Device Characterization Laboratory
Partial Closure 3
- Accepting projects on a case by case basis, both internal and external
- Not open to users
- Contact core director for review/determination
Located on the 4th floor in the Life Science Laboratories the Device Characterization facility provides gold-standard verification of wearable and point-of-care devices and other medical devices. This lab offers a full suite of mechanical testing capabilities to fully characterize materials, manufacturing processes, and their fabricated devices.
We offer training to users to conduct experimentation for use on a fee for service basis to both internal and external researchers, academic or industry based. Following an initial consultation, covering experimental parameters training and access is arranged through the director.
3D Systems Capture
The Capture 3D scanner allows rapid characterization of the surface geometry and shape of an object. The scanner allows rapid creation of a digital model of a physical object. Industrial uses include fields as varied as quality control, orthotics, and prosthetics. Though not as accurate as a coordinate measuring machine, the 3D scanner requires no physical contact.
KLA Tencor Alpha D-500
The Alpha D-500 stylus profiler allows high resolution characterization of 2D surfaces. The measurements can be used to ascertain step height, roughness, bow, and shape of a piece, as well as measurement of stress. The device also allows high resolution visualization of surface features. Such measures are used in a variety of fields, including materials research and medical devices.
Nikon Altera 7.5.5 Coordinate Measuring Machine
The Nikon Altera 7.5.5 allows high precision characterization of device geometry in critical to function locations. Using a 5-axis measuring system and a number of probe options, the system measures with volumetric accuracy on the order of 1.8 microns, allowing a designer to confirm part dimensions to tight tolerances.
The Brinell, Vickers and Rockwell Hardness Testing Unit (EBVR) consists of a hardness testing machine that determines the three main types of hardness (Brinell, Vickers and Rockwell).
It can be adapted to determine hardness of ferrous materials (steel, casting pieces, etc.), nonferrous materials (aluminum and copper alloys, etc.), test pieces and alloys.
Instron ElectroPuls 10000
The ElectroPuls 10000 can test material properties under large linear and torsion loads and at high strain. Using the system a material or device’s material and fatigue responses can be tested to determine its performance and validate its manufacturing process.
Stress Photonics GFP 1500 Full Field Strain Measurement System
The GFP 1500 allows location specific characterization of stress and strain, allowing a designer to finely adjust their design to withstand loads and validate engineering models. The part is painted with a photo elastic coating, and then illuminated with circularly polarized light. The light becomes elliptically polarized proportional to maximum shear strain at the object surface.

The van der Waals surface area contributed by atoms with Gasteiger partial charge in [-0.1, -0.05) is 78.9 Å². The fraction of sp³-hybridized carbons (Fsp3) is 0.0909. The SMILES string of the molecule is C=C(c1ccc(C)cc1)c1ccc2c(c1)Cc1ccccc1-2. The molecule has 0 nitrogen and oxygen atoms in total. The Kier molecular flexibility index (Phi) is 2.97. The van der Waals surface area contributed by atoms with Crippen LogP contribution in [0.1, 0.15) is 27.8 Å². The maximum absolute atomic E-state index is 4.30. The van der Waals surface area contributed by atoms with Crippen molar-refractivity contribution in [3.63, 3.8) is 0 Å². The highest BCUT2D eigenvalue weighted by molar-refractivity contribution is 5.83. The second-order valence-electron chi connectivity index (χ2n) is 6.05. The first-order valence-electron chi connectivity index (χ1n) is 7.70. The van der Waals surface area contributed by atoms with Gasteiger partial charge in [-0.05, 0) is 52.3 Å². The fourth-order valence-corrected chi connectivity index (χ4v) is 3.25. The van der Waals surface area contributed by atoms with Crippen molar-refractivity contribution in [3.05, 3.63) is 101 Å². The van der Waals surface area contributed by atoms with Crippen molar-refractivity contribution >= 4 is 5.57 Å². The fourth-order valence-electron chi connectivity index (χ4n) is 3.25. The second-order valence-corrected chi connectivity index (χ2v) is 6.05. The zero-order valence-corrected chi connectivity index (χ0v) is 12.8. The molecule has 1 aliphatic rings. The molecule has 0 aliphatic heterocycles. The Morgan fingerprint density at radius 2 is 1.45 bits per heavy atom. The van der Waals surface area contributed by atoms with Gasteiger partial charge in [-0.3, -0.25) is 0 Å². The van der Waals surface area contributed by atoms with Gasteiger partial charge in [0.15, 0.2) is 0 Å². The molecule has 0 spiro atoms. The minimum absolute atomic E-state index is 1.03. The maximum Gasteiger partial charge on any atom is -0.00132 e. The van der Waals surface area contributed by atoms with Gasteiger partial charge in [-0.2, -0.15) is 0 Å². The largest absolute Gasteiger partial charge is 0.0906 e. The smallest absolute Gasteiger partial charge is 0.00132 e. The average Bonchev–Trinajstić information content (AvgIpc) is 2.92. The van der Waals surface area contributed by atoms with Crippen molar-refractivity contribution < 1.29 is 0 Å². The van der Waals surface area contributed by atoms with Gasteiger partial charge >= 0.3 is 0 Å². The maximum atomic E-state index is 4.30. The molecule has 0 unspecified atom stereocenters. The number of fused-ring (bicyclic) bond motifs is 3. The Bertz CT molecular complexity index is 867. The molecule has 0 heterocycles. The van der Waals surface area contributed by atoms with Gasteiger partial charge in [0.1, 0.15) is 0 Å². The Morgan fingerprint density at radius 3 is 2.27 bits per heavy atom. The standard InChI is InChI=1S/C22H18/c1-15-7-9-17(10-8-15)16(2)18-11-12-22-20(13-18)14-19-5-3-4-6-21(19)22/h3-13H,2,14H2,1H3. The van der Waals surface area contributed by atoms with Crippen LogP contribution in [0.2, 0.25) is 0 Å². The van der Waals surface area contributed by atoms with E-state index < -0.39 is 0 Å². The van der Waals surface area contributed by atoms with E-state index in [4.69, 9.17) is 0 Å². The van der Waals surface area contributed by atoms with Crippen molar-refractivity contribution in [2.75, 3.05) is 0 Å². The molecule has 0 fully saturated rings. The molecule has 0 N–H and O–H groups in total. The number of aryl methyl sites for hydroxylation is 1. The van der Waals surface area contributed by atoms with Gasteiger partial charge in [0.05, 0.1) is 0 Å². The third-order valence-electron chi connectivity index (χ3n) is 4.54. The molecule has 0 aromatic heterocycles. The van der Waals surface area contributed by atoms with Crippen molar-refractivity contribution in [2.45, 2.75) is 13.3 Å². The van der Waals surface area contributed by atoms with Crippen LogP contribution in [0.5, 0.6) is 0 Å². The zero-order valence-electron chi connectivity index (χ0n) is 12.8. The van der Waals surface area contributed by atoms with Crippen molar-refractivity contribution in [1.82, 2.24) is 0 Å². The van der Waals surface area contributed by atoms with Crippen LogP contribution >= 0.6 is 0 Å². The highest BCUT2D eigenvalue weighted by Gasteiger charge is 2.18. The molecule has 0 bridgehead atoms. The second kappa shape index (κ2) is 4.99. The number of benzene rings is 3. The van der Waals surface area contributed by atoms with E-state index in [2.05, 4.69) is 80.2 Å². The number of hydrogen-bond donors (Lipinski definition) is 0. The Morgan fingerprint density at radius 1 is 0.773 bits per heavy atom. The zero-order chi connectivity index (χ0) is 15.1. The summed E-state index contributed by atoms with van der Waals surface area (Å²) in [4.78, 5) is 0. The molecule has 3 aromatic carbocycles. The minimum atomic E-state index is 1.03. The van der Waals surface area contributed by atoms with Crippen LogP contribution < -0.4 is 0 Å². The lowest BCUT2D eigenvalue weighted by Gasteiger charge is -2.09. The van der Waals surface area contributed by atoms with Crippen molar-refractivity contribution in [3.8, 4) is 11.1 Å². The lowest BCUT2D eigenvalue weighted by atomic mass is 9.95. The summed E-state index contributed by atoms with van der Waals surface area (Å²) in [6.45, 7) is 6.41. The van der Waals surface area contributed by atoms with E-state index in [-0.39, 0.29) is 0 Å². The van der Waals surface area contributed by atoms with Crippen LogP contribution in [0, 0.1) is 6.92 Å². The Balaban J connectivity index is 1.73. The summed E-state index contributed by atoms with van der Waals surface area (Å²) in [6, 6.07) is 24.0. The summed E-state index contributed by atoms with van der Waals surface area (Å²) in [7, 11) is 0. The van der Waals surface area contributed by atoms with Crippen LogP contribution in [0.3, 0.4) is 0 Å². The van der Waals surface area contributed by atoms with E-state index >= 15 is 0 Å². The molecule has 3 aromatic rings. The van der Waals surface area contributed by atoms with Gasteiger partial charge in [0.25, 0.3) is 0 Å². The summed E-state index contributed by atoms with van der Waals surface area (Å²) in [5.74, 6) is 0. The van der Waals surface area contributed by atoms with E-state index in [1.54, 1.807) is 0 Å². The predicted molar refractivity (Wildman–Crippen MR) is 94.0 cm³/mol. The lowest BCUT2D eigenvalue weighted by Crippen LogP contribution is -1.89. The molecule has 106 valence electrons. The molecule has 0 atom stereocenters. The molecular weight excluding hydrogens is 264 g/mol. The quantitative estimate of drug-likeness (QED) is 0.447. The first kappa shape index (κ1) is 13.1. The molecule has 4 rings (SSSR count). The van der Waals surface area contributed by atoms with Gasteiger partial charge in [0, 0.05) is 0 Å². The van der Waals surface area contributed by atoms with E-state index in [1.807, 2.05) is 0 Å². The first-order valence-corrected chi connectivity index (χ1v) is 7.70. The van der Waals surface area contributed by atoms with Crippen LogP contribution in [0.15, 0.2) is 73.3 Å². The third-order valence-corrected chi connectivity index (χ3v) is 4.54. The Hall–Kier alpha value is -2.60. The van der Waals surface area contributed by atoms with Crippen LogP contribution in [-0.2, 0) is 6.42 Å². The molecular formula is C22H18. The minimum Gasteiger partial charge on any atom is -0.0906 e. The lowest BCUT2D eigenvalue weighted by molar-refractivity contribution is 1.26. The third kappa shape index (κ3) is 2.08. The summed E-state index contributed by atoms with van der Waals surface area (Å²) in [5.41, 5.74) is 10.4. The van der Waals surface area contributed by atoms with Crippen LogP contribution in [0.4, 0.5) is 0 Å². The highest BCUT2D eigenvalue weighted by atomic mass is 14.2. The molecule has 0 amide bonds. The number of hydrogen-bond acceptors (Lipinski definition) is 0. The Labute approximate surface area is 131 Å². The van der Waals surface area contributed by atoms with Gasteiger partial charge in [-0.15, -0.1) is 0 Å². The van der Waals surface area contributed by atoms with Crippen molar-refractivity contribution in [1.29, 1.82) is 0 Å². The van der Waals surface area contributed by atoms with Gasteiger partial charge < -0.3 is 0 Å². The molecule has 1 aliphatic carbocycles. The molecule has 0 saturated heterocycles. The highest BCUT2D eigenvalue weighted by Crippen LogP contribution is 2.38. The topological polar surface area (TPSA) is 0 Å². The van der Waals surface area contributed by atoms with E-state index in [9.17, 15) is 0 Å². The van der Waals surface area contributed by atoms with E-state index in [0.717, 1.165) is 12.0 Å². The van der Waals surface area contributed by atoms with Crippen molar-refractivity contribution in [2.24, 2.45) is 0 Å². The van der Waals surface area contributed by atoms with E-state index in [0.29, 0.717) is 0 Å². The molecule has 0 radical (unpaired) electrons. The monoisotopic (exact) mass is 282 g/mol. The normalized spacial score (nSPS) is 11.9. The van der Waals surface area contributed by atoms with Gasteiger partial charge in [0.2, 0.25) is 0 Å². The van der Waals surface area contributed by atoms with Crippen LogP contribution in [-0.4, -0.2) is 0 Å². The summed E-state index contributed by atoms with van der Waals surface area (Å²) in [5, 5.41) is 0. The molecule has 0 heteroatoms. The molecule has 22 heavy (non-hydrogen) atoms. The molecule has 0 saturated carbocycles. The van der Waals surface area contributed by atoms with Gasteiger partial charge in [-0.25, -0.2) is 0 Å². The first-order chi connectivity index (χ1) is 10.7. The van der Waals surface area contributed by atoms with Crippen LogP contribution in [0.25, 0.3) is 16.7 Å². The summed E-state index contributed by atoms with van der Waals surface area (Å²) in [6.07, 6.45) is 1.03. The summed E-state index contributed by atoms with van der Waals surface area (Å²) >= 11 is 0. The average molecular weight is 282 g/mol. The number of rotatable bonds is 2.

- Prices are for trained users and do not include support staff, consumables, or materials.
- Printing-as-a-service is available on the P110 at $0.10/cm3 and on the Connex 350 at $14/hr, including materials.
- Support for untrained users and for additional help is $50/hr for technician, $117/hr for engineering or design.
- Shared rates shown are “per simultaneous user”, so a lab could have multiple trained users and pay one shared fee, as long as only one piece of equipment is used at a time.
- All rates are for academic research for UMass (all) or the Five Colleges. Personal and industry use rates are 50% higher (e.g. $300 → $450).
- “Dedicated” means the machine is available for your exclusive use for that period of time. This includes setup, operation, and clean up.
- “Shared” means that the machine is available on a first-come, first-served basis. There is no guarantee that shared equipment will be available at any specific time, and priority will be given to those who schedule dedicated access.
- Training Requirements:
- All: EH&S Lab Safety Training, Fire Safety Training, machine specific training (from ADDFab)
- Laser Cutter: Laser Safety Training
- Metal Printers and EOS P110: Respirator fit and training
- Metal Printers: Class C and D fire extinguisher training
Training for new users consists of:
- lab safety training,
- operation of the instrument and associated software,
- use of data analysis software,
- exporting or presenting data,
- clean up and shutdown of the instrumentation.
Once the training is complete, researchers may schedule their experiments through the director of Device Characterization (David Follette) or online through CORUM at corum.umass.edu.